Recent Legal Changes Are Bad News for Japanese Game Key Resellers and Console Modders

Recent changes made to the Japanese Unfair Competition Prevention Act last month will significantly affect the modding community. The distribution and production of programs that alter save data is now illegal in the country. Reselling of game keys without permission from the owner is now against the law in Japan.

Unfair Competition Prevention Act

The new laws were introduced following a recent revision of the Unfair Competition Prevention Act in Japan. Official details about the amendments are currently only available in Japanese. Japan now views “data (information recorded in electromagnetic record)” as something that needs to be protected under the law, reports.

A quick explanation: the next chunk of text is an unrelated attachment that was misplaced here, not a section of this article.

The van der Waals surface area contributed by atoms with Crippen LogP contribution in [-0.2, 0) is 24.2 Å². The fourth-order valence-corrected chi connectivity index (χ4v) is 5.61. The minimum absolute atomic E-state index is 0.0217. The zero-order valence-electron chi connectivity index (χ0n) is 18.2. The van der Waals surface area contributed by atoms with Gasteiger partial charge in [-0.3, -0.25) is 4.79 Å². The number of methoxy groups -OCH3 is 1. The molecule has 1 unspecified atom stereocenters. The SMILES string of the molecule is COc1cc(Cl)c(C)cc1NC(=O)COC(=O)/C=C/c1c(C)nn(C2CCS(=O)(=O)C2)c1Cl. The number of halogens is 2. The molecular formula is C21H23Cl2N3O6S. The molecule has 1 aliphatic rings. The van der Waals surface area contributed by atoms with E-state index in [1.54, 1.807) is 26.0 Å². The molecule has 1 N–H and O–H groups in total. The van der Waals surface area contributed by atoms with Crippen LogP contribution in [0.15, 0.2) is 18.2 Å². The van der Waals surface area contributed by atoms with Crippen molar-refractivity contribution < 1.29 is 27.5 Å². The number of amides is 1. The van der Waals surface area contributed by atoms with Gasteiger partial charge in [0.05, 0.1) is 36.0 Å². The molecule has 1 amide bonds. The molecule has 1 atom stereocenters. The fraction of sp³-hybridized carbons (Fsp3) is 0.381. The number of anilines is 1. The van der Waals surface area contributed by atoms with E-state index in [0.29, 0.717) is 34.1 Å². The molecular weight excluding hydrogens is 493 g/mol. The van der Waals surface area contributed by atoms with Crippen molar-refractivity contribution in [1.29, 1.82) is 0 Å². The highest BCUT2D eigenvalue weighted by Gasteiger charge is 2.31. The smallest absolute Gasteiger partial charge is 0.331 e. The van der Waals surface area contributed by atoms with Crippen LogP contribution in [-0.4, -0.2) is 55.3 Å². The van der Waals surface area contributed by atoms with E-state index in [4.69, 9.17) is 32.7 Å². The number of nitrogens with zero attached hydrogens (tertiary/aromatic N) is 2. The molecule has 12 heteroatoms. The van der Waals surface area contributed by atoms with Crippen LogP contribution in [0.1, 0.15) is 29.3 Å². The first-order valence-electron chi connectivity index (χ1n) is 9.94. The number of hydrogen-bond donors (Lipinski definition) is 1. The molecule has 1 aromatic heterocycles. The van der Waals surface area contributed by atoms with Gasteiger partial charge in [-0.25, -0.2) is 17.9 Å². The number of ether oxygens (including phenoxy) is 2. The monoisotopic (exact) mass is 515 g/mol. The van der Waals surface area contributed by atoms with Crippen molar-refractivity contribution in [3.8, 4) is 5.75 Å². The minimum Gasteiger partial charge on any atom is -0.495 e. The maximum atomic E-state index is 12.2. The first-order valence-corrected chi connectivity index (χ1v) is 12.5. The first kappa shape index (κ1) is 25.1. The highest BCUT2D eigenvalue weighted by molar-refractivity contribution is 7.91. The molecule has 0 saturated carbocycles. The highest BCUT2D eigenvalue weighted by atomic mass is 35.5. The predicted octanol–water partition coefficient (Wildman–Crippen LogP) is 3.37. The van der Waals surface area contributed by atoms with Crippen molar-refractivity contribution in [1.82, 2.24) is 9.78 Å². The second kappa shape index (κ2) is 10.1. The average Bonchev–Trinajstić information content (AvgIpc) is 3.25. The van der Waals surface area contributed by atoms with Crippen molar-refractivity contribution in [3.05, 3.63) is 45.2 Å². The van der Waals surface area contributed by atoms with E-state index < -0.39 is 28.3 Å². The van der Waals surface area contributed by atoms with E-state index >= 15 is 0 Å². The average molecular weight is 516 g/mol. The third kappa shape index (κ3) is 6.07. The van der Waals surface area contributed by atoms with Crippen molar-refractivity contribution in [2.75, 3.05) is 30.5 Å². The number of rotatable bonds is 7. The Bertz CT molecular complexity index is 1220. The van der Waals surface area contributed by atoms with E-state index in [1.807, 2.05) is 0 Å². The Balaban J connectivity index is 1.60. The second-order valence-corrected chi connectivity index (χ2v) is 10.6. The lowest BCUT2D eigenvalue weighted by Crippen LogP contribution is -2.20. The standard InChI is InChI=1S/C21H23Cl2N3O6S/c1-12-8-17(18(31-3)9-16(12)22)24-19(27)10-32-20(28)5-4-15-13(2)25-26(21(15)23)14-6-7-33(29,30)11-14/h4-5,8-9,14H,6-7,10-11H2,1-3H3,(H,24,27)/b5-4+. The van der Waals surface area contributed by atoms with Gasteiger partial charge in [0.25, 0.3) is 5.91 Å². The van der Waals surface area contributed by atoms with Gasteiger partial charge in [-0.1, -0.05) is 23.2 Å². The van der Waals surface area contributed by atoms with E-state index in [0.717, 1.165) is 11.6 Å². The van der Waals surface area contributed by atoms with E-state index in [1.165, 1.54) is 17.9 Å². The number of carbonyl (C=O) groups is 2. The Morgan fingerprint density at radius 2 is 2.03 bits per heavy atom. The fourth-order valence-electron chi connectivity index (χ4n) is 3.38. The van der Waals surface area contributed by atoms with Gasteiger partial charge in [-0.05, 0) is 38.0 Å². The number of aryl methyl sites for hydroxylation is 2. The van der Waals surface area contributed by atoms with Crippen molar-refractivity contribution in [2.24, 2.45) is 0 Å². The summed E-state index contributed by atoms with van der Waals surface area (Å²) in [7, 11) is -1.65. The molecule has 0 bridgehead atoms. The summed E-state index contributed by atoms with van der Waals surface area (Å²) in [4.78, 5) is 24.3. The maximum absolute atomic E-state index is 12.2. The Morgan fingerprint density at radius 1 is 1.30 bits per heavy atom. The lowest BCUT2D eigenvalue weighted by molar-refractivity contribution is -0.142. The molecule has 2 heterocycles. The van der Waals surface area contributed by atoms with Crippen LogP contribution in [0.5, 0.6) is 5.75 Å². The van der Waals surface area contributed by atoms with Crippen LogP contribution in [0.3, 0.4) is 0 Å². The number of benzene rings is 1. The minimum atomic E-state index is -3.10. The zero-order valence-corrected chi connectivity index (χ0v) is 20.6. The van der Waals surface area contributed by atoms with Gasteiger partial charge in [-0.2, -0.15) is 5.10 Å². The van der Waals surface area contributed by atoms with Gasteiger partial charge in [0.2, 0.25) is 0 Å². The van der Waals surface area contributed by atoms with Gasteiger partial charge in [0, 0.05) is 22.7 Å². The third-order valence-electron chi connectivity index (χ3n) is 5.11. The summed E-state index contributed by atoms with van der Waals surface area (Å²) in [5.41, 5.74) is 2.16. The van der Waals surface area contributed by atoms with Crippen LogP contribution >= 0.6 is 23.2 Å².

The change will affect game key reselling sites and companies offering save data modification services. This includes sites like G2A, one of the largest digital key marketplaces, and Cyber Save Editor, a save modification tool for the PlayStation 4. As a result of the revision, Cyber Save Editor has been discontinued in Japan.

Punishments for violators include civil measures such as injunctions or claims for damages, or in extreme cases, criminal charges. According to the official information, offenders could face fines of up to ¥5 million, up to five years in prison, or both.

Most of today’s online digital key retailers obtain some of their keys via illegal means, such as stolen credit cards. In the same way, console modding allows users to pirate games, which negatively affects the developer. The revision of the Unfair Competition Prevention Act means good things for the future of gaming in Japan.

Farhan Ali
Farhan is a passionate writer with an undying love for games, PC hardware, and technology. With nearly 5 years of experience in blogging and over 14 years of experience in gaming, this is what he loves and does best.